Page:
The most important and fundamental concept of economics is scarcity. The mass hoarding of essential products, food, medicine and rampant unemployment are stark reminders that the global economy is a delicate system that can easily be derailed.
According to data released by the U.S. Labor Department, 3.28 million Americans filed for unemployment just last week due to the COVID-19 pandemic. The figure shatters the record of 665,000 Americans who filed for unemployment at the peak of the Great Recession in March 2009. Some experts now claim that 10 million Americans may find themselves out of work over the next few weeks.
Faced with a skyrocketing unemployment rate, the complete shutdown of numerous industries, and a potential for civil unrest, the federal government passed the historic $2.2T stimulus package known as the CARES Act (Coronavirus, Aid, Relief, and Economic Security Act).
On Wednesday, the Senate unanimously passed the CARES Act 96-0 (four senators remain in self-quarantine). There was some political drama as Thomas Massie (R-KY), an MIT educated engineer, pledged that he would stall the vote by calling for a recorded vote rather than a voice vote.
A recorded vote would mean that representatives would need to be present on the House floor, a move that many were hoping to avoid due to the pandemic. Massie explained that the Constitution requires at least a 50 percent attendance for legislation to pass. The Kentucky congressman received plenty of criticism in the past day including from President Trump.
What Is the CARES Act?
For the second time in the last dozen years, the federal government has approved a bailout to aid the battered economy. As the U.S. economy continues its freeze for the prolonged future, there is much debate to how much is needed to stave off a Great Depression and who should get what. Here’s just some of what the act entails.
Health-Care: $153 billion for the beleaguered health care-system as well as $50 billion for hospital equipment, protective masks and clothing, medical training, research, and patient housing.
Direct Payments: An estimated $390 billion will go directly to Americans that earn less than $150,000 per year. Single Americans who earn less than $75,000 will receive a one-time payment of $1,200. Married couples would each receive a check and $500 per child.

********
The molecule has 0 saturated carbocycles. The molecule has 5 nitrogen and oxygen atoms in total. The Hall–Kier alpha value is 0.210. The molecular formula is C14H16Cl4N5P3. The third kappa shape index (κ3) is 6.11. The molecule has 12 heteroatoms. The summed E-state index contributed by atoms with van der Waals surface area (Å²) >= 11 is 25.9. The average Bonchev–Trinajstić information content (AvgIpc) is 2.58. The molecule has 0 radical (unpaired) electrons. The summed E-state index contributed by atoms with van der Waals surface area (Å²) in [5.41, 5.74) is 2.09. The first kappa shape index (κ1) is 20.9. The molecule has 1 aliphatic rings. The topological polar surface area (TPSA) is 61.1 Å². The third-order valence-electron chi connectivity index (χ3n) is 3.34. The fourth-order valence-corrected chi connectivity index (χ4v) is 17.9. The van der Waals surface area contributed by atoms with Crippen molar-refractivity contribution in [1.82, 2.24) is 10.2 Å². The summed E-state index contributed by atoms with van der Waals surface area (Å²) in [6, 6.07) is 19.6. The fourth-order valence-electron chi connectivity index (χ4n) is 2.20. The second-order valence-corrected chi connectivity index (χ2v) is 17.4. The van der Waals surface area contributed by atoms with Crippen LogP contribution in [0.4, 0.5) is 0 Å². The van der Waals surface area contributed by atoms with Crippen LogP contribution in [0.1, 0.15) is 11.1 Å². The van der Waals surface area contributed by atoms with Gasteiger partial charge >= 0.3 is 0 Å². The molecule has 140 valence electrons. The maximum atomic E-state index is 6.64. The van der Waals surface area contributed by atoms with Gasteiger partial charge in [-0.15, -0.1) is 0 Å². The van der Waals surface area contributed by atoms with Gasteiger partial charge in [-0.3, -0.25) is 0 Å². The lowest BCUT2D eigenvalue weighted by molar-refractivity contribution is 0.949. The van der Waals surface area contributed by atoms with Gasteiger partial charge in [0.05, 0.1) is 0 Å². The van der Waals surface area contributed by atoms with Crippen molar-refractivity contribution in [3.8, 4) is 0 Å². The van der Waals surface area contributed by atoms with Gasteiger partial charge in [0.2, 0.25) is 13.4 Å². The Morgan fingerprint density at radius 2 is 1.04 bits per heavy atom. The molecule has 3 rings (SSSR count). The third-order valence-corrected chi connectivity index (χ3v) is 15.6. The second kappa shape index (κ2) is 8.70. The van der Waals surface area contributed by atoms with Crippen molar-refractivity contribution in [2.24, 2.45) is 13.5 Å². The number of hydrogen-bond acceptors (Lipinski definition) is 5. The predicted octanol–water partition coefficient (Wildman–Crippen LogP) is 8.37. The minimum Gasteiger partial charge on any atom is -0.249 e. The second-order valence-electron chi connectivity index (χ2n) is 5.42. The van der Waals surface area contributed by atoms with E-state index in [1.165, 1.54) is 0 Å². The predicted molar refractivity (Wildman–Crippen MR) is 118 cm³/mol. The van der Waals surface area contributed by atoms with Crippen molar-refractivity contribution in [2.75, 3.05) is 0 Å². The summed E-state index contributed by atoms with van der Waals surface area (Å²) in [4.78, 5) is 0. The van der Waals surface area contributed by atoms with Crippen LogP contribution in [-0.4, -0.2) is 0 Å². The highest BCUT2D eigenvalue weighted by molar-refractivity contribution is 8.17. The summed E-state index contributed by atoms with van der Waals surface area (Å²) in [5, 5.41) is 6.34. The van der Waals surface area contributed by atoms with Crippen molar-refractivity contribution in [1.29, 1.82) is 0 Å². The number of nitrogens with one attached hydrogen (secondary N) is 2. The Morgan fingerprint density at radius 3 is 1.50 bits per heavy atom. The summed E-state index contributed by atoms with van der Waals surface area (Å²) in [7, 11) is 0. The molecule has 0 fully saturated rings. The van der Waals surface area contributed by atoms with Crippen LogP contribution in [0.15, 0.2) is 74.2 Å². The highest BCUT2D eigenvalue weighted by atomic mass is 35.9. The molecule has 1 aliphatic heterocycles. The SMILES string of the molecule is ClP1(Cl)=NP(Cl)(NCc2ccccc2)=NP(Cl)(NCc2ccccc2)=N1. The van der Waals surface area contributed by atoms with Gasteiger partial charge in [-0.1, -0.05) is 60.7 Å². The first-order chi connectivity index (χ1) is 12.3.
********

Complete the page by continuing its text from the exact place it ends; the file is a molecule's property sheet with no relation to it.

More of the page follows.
Unemployment: $260 billion will be injected directly into unemployment payments. The act will pay $600 per week on top of what state unemployment pays. For instance, a worker who receives $300 per week in state unemployment will also collect $600 from the federal government per week for a total of $900 per week. This federal payment will last for up to four months.
Freelance and Gig Workers: A 2016 study conducted by the consulting firm McKinsey found that the number of freelance workers has grown exponentially. To combat the massive loss of freelance layoffs during the outbreak, the CARES Act will create a temporary Pandemic Unemployment Assistance that will last through 2020.
State and Local Governments: State and local governments will receive $339.8 billion, most of which will go to directly combatting COVID-19. The rest will go toward education.
Tax Day: The federal government has extended the deadline to file 2019 tax returns to July 15th.
Insurance: The CARES Act mandates that private insurance must cover COVID-19 treatments and vaccines. Testing is also free.
Emergency Grants: $10 billion will be provided as emergency grants for small businesses. Grants of up to $10,000 will go to small businesses in order to cover operating costs.
Forgivable Loans: The Small Business Administration will provide $377 billion in loans, up to $10 million per business, to cover payroll, mortgages, and rent. The bill aims to ensure that workers stay employed by their respective companies. Existing debt will be forgiven provided workers stay employed through June. There is another $17 billion for small businesses already enrolled the SBA program to make payments.
A Detailed Look At Small Business Provisions
On March 27, 2020, Congress passed the Coronavirus Aid, Relief, and Economic Security Act in the Senate (the “CARES Act”). The act increases the maximum Small Business Administration’s 7(a) loan amount to $10 million and expands allowable uses of 7(a) loans to include payroll support (including paid sick or medical leave), employee salaries, mortgage payments, insurance premiums and any other debt obligations.
Under the current draft of the CARES Act, the SBA is authorized to guarantee up to $349 billion in SBA 7(a) loans to businesses with no more than 500 employees or the applicable size standard established by the SBA for the industry in which the business operates, if greater. The loan period for this program would begin on February 15, 2020, and end on December 31, 2020.
Eligibility evaluations are to be limited to whether a business or certain non-profits was: